Sunday, June 10, 2012

Rabbit, Run Rabbit, Run by John Updike

My rating: 3 of 5 stars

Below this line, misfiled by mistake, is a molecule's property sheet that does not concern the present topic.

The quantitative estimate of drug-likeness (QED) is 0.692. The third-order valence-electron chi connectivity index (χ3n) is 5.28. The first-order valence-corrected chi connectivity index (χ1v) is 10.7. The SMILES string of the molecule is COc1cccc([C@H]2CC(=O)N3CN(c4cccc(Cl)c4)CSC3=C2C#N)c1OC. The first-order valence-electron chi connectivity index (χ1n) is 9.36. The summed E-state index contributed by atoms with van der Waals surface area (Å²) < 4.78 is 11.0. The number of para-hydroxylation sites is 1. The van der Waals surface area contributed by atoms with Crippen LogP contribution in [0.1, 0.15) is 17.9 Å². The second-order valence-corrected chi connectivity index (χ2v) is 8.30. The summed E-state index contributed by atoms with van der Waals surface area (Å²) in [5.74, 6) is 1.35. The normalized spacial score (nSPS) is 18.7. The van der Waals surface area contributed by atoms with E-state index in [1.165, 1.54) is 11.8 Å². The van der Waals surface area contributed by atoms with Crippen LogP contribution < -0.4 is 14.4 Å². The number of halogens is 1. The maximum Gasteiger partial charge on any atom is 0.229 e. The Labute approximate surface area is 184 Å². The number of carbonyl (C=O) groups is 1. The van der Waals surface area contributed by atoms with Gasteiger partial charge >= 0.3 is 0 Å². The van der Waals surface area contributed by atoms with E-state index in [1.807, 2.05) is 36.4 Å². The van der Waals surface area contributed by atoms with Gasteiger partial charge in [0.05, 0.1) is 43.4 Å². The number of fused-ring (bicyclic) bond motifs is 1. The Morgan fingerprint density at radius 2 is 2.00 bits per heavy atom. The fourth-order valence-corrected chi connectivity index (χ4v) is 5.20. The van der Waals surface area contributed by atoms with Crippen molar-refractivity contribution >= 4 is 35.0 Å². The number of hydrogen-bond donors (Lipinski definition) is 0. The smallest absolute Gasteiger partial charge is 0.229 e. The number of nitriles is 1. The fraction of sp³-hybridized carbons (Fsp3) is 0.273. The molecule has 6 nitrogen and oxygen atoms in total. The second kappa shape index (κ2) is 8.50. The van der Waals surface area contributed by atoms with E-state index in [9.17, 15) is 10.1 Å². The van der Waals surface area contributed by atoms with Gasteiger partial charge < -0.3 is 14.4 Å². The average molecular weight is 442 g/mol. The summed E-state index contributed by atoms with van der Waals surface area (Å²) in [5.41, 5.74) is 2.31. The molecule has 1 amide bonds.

There were times reading this novel when I was reminded of the musician who has great chops but doesn't know when to stop; he plays five notes when two tastefully executed would've sufficed. I guess it should be expected from this early novel in what was to become a long, illustrious and prodigious career. Rare is the talent that charges out of the gate fully mature, and Updike was no exception. I never did develop any sympathy for Harry - which is a major problem for a novel's readability - nor did I ever arrive at any genuine understanding as to why he walks out on his pregnant wife and young son in the first place. And perhaps that's Updike's main point: Harry's ambivalence leads to moral obtuseness. In the context of its publication at the end of the 50s ie. the United State's post-war economic boom and middle America reveling in an Ozzie and Harriet Protestant suburban fantasy, I can see how a character like Rabbit, the ambivalent rebel, might seem outrageous. Unquestionably, the tragic price paid for Harry's ambivalence is heart-wrenching. But nowadays, when thirty is the new twenty, youth are in no hurry to grow up and leave home, and ambivalence is the order of the day, Harry's 'rebellion' strikes me as rather quaint. I'll still read the next book in the series to see if both Updike the writer and Harry mature. 

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